Despite popular belief that children should spent as much time as possible socialising with their peer group, there are always easy and fun ways to include them into what we, the big people, are doing. It is at these times, when children work side by side with adults, that they learn more than when left alone with a room full of toys. Yes, a pretend tea set or train set allows them to spend time imagining all sorts of games. Through pretend play children develop their concept of who they are and how society and relationships as a whole fits together. Make believe is a fundamental part of childhood. However, toys don’t specifically allow a child to learn life skills that they will need in daily life. A child may be able to cut up play dough to make a dolls dinner, however, cutting a cucumber and adding it to the salad for dinner gives the activity meaning and purpose. Instead of just pretending to be useful and playing a role they are engaging in real life activities that make them feel useful and a part of the family. This gives them a sense of belonging and importance.
From the age of two or three years – under adult supervision – a child can be given a cutting board and a blunt knife, to cut up fruit and vegetables. Start off with soft fruit such as a banana, or paw-paw so that they don’t need much effort or co-ordination. From about three years children have enough co-ordination to start peeling carrots. Children as young as two years can learn to break an egg. Simply place a bowl under a mug and break the egg into the mug and if it misses the egg lands in the bowl. You may need to stick your fingers into the shell with them a few times and scoop out the shell bits. However, by being a part of the family unit in such a meaningful way from the beginning develops children to want to help as they get older. Incorporate your child in all your household chores such as hanging up and folding washing, washing dishes – you do the glass ones and they do the plastic ones. From the time they can walk children can help put dishes away and pick up toys. All these are not only training your child in vital life skills but also building an attitude of service and responsibility. Children love feeling that they are trusted and needed, therefore by giving them the responsibility of feeding a pet or wiping a table builds their self-esteem too. As children are included in the household activity they feel needed and loved.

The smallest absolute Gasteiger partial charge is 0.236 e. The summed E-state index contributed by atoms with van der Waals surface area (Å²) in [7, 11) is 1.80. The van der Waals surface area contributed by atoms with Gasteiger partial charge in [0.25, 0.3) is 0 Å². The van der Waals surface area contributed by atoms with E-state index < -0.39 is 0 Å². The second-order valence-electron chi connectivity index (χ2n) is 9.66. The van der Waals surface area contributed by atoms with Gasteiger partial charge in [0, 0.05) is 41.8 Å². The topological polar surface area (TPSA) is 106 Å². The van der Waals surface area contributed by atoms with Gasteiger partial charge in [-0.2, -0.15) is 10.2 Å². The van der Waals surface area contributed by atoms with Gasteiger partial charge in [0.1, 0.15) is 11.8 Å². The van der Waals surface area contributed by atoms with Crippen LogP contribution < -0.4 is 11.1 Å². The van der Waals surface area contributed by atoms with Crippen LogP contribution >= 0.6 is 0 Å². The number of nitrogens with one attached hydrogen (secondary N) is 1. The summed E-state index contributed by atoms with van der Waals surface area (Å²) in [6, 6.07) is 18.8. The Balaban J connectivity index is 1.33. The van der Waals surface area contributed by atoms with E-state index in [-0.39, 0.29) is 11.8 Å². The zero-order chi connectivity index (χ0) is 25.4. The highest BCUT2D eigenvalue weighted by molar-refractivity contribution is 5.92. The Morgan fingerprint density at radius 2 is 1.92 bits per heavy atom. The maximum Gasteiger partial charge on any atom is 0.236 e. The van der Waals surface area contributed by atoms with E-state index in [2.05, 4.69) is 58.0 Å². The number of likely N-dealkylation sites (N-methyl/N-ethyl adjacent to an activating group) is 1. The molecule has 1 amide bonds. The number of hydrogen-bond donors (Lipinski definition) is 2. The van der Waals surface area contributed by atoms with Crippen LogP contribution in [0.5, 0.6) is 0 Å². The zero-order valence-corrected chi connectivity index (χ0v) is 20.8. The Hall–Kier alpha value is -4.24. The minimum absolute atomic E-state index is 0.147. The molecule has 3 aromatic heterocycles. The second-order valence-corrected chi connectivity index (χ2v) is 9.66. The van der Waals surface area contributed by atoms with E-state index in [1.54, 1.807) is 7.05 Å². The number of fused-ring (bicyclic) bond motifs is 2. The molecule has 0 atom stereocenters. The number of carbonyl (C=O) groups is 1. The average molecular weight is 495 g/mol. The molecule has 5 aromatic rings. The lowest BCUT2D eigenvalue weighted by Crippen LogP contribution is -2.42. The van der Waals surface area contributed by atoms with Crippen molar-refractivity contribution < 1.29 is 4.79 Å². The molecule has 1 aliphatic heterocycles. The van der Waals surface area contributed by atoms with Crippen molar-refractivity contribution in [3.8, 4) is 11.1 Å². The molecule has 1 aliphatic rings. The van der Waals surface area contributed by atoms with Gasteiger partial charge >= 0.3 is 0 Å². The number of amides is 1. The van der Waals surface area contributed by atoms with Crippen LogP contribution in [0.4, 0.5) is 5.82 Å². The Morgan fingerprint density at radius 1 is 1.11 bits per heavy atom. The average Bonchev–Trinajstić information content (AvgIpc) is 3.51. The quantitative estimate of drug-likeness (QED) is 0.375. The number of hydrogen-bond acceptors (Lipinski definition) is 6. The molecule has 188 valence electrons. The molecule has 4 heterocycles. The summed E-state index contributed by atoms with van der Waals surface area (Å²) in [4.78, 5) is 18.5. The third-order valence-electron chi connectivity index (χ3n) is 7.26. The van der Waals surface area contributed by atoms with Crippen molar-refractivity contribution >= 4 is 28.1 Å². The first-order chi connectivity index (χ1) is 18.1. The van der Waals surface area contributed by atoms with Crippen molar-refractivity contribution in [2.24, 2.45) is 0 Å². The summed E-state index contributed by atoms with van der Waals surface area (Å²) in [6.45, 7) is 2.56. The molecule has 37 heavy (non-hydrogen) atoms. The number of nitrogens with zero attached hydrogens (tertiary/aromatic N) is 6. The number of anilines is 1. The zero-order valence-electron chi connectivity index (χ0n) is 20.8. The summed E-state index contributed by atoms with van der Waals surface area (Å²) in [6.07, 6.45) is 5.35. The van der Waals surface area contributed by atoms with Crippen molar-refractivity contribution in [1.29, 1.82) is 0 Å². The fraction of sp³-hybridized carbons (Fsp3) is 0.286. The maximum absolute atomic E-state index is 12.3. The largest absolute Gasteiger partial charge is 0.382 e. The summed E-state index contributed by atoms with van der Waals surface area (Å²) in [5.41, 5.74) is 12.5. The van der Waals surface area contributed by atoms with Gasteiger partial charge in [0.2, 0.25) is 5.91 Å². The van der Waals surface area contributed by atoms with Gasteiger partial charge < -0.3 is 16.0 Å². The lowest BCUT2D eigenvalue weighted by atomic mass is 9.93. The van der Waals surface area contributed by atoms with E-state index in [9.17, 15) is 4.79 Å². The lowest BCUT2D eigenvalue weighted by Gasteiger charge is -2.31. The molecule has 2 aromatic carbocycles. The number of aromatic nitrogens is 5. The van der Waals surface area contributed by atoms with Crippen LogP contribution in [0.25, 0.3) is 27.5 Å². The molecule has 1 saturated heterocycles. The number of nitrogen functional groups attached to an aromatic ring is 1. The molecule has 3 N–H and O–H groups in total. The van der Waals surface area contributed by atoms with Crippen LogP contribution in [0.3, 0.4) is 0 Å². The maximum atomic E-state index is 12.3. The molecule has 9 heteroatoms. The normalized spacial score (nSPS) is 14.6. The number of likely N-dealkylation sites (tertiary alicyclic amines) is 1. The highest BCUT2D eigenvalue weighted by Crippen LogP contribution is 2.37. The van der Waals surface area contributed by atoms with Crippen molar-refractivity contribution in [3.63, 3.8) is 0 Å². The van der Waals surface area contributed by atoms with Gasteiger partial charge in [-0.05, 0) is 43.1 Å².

These times of working together as a team deepen family relationships, build friendships and encourage siblings to make a plan and work together for the good of the family. Children don’t need to be bribed and rewarded for helping keep the home running smoothly instead you may have natural consequences such as if they haven’t fed the dog they may not have their supper. Or the family can’t go out to the park until all the responsibilities are completed.
December is such a wonderful time as Christmas creates so many of these co-working opportunities. It is however also a stressful, busy time. One therefore has to determine before each morning if little people will be playing a big part in our day and if so we need to dress with an extra layer of patience each morning.
Family is such a special and wonderful concept. It is designed to train and teach a child in so many ways and yet we get caught up in babying children, pampering them and rushing to meet their needs. Instead we should see children as a part of the family. By drawing our children into the centre of the home action, we are not only preparing them for life and teaching them many important skills but they grow up secure feeling needed, valued and loved too.